Date: Thursday, February 4th, 2016, 12:58
Category: News, Patents
This could lead to something interesting.
A recently published patent application describes how the Touch ID home button could gain additional functionality, allowing it to perform different actions in response to different fingerprints, as well as adding pressure sensors to provide it with 3D Touch type functionality.
The patent hints at how it might allow different fingerprints to access a device, but restrict their access to particular apps and for a limited time. The obvious application here would be allowing a child to use only specific apps and/or limit the time they are allowed to use a device.
A previous Apple patent described how a specific finger could be used to activate a ‘panic button’ feature.
Pressure sensors could also determine what the device does when unlocked, for example immediately opening a particular application when unlocked with a hard press. The home button could also be used to control apps once unlocked.
The user can have a different effect presented in response to a relatively soft touch, in contrast with a relatively hard touch. For a second example, the user can have a different effect presented based on an analog measure of applied force, such as an attempt to turn a dial or wheel, or push or turn a joystick, in a gaming application.
The patent describes how the Touch ID button could both register how hard the button had been pressed as well as what direction the pressure had been applied in, suggesting use of the Touch ID button as a joystick.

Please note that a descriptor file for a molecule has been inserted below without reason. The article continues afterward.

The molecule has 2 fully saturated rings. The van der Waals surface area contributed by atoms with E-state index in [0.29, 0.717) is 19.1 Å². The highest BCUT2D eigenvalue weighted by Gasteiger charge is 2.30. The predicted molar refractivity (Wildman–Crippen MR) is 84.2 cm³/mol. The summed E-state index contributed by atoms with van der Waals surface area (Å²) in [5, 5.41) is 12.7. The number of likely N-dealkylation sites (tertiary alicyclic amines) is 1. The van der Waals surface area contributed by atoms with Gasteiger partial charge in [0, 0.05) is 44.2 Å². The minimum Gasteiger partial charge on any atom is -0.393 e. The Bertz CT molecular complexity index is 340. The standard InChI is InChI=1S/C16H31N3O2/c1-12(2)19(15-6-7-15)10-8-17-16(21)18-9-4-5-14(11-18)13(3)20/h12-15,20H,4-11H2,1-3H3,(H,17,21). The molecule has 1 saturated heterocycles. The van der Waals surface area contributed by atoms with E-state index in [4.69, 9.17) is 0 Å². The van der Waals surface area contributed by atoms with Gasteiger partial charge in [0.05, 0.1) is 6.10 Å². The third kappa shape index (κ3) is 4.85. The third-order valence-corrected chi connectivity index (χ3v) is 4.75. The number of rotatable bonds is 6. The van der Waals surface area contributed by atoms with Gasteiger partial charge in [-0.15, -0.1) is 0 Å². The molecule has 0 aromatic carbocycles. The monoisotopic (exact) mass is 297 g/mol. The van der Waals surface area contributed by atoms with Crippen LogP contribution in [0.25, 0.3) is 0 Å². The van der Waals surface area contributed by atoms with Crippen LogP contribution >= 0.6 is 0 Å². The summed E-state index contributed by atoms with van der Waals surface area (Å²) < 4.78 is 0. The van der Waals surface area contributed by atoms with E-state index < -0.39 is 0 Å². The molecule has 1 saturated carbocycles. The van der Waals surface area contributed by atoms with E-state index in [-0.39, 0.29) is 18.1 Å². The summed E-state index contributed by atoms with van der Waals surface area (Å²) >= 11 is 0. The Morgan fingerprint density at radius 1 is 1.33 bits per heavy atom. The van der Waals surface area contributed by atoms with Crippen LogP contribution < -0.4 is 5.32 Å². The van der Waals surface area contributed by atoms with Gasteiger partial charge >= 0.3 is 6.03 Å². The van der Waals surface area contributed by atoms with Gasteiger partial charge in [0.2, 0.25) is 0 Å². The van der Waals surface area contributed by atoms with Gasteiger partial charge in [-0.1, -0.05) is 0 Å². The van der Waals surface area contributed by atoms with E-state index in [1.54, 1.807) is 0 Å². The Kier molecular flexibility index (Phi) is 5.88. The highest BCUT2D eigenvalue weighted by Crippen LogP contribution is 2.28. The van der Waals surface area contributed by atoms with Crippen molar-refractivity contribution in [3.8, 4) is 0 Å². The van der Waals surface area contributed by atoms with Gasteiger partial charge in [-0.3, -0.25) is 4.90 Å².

However, it also goes beyond talk of a home button and seemingly describes how the principles could also be applied to a trackpad to allow many more gestures than currently supported.
If applied, a gesture, fingerprint or applied force could equate to tapping, pressing, rocking, scrubbing, twisting, changing orientation, pressing with varying pressure and the like at essentially the same time, contiguously, or consecutively. A gesture, fingerprint, or applied force may be characterized by, but is not limited to a pinching, sliding, swiping, rotating, flexing, dragging, or tapping motion between or with any other finger or fingers. A single gesture may be performed with one or more hands, by one or more users, or any combination thereof.
Granted, this is all theoretical at this point and it’s hard to say what Apple might use this for, if it uses the technology at all.
Stay tuned for additional details as they become available.